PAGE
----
Ruth Weil will now go to England with a children's transport, after all. What will happen to her mother after that is still a problematical riddle. This will give you some concept of how our congregation here is fast evaporating...
Everything else Mother will report to you, and so I close for today in the hope of hearing something favorable from you soon. Regards to all relatives, but especially to you,
Walldorf, Dec. 10, 1938
Although no news came from you this week, I do want to send you a few lines in order to report our well-being, so that you will not be agitated about us. On the other hand, we did have a post card from Max and Sue yesterday, from Kurt the usual letter, and from Aunt Carrie [a cousin, or second cousin of Father's who had been living in Buffalo since before the turn of the century] a very nice letter. It moves us, what empathy the latter shows for us and how actively she is trying to get all the relatives out of here.
Unfortunately things aren't moving that fast, however, even if you have the best of papers. At present, the [American] Consulate in Stuttgart is being besieged to such an extent that only those with a waiting number under 7000 are being admitted to the building. We, ourselves are no. 22, 345 and inasmuch as the consulate issues only 11,000 visas per year, you can figure for yourself how long it will take until we'll be asked to appear there. [It actually took more than two years.]
There remains only one other way out, i.e. that one does as Uncle Eugen did [obtain permission to spend the waiting period in another country]. For that one needs an additional guarantor, however, who would issue the documents for the country in question. I'm certain you'll try to achieve our leaving soonest, through all the appropriate authorities on your end.
We are eager to get your next letter and hope that you'll have received all our letters of the past few weeks by now. I hope that you are well and that everything is all right with you, always. Accept my most heartfelt greetings for today,
from your Father
Walldorf, January 22, 1939
My Dear Gerdi,
Yesterday your card of Jan. 11 came, together with a letter from Kurt, from which we were pleased to note that both of you are well...
All in all, it takes infinitely long until matters of emigration move forward. Everybody is in a state of waiting, hoping at the same time to be pleasantly surprised in that regard from this side and that. But one mustn't permit oneself to let it become discouraging. So far, we haven't forwarded our [immigration] papers to [the American consulate in] Stuttgart, because we wanted to wait for Mr. Wismann's answer. [Probably their U.S. lawyer] Aside from that, nobody was allowed to make an appearance there for the past week. However, you might accomplish something [on your end] on the basis of the enclosed document!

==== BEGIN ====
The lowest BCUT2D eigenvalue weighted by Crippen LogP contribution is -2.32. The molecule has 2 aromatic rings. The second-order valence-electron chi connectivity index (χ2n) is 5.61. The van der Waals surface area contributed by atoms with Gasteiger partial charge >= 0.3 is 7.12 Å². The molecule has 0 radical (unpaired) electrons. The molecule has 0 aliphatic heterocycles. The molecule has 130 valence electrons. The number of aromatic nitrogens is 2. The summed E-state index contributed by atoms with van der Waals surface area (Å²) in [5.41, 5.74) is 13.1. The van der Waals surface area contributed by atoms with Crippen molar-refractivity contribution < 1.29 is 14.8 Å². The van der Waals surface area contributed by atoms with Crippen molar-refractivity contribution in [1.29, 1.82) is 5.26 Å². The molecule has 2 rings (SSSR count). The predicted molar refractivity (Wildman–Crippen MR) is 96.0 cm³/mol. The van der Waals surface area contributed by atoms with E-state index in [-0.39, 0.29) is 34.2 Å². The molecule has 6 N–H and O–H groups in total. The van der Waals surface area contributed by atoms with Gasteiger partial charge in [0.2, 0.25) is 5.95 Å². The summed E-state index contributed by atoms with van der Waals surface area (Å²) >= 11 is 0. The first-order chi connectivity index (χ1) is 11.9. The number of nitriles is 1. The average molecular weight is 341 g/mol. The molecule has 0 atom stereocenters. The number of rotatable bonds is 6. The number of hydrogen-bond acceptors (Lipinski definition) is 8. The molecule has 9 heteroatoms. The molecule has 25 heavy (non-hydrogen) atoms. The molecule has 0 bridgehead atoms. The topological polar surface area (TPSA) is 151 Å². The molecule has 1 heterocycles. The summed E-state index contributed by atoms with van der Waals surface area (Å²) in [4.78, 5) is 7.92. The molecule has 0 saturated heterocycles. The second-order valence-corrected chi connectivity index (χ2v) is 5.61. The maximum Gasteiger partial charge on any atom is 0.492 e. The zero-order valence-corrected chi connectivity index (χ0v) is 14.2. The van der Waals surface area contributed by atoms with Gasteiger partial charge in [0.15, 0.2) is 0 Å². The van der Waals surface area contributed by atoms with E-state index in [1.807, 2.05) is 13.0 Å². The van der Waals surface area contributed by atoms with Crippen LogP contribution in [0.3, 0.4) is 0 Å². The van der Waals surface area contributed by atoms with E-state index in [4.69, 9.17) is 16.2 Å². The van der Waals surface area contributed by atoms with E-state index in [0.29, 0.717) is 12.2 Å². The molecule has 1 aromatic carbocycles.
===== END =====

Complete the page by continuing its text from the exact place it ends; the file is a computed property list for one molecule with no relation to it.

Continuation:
I mentioned previously that we settled in well into our new home [They had been forced out of their home by the Nazis and were now living above a former stable in an old house that belonged to a friend's parents.] and I can confirm again today that we made it real cozy for ourselves meanwhile. The housework is child's play for me and these days I do get around to doing some needlework. [Having been deprived of any gainful pursuits by that time, Mother had a lot of "spare" time.] There is always diversion of various kinds for us and we enjoy even more amenities than before. You see, Mrs. S. has a full house and there are always visitors, while at the same time she has to be out-of-town for the greater part, all of which is connected with the arrangements for her gentlemen's emigration. We can only learn from her in every way, even if one is in reduced circumstances.
We still have access to our former house for which extensive renovation is being planned. We're certain it'll look very beautiful, but the cost is not small. The [people in our] old neighborhood are still attached to us as before, such as the Foersters, Hermanns, Kempfs and others as well. They are always ready to talk to us [in sharp contrast to most of the other townspeople who didn't want to be seen 'fraternizing' with Jews] and Anna Koppert [a former maid during my childhood years] and a few others come to see us here also and bring us edibles even though we could get them anyway.